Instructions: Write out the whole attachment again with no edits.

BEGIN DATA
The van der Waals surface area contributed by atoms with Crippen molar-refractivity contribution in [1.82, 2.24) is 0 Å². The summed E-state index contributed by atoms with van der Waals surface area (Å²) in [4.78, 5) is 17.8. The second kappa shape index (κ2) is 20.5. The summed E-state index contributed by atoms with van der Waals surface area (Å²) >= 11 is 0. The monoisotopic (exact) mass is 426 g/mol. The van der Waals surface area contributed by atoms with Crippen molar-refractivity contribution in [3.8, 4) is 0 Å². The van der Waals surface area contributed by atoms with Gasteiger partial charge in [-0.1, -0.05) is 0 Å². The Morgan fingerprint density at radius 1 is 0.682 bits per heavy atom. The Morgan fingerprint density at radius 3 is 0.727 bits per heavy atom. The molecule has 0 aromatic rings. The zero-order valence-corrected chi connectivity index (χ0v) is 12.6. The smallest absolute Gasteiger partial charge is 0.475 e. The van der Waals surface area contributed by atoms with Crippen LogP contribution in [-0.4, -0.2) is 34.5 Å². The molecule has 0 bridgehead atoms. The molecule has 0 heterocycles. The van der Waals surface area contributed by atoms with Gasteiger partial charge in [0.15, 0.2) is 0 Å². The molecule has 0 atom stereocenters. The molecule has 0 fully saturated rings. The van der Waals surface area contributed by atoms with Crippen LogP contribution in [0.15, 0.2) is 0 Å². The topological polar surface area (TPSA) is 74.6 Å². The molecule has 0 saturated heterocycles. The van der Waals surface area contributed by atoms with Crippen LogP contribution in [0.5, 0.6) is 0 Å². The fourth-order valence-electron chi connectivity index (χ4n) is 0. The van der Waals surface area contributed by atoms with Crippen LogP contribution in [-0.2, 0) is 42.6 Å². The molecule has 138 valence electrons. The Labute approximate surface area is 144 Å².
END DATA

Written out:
The van der Waals surface area contributed by atoms with Crippen molar-refractivity contribution in [1.82, 2.24) is 0 Å². The summed E-state index contributed by atoms with van der Waals surface area (Å²) in [4.78, 5) is 17.8. The second kappa shape index (κ2) is 20.5. The summed E-state index contributed by atoms with van der Waals surface area (Å²) >= 11 is 0. The monoisotopic (exact) mass is 426 g/mol. The van der Waals surface area contributed by atoms with Crippen molar-refractivity contribution in [3.8, 4) is 0 Å². The van der Waals surface area contributed by atoms with Gasteiger partial charge in [-0.1, -0.05) is 0 Å². The Morgan fingerprint density at radius 1 is 0.682 bits per heavy atom. The Morgan fingerprint density at radius 3 is 0.727 bits per heavy atom. The molecule has 0 aromatic rings. The zero-order valence-corrected chi connectivity index (χ0v) is 12.6. The smallest absolute Gasteiger partial charge is 0.475 e. The van der Waals surface area contributed by atoms with Crippen LogP contribution in [-0.4, -0.2) is 34.5 Å². The molecule has 0 bridgehead atoms. The molecule has 0 heterocycles. The van der Waals surface area contributed by atoms with Gasteiger partial charge in [0.15, 0.2) is 0 Å². The molecule has 0 atom stereocenters. The molecule has 0 fully saturated rings. The van der Waals surface area contributed by atoms with Crippen LogP contribution in [0.15, 0.2) is 0 Å². The topological polar surface area (TPSA) is 74.6 Å². The molecule has 0 saturated heterocycles. The van der Waals surface area contributed by atoms with Crippen LogP contribution in [0.5, 0.6) is 0 Å². The fourth-order valence-electron chi connectivity index (χ4n) is 0. The van der Waals surface area contributed by atoms with Crippen LogP contribution in [-0.2, 0) is 42.6 Å². The molecule has 138 valence electrons. The Labute approximate surface area is 144 Å².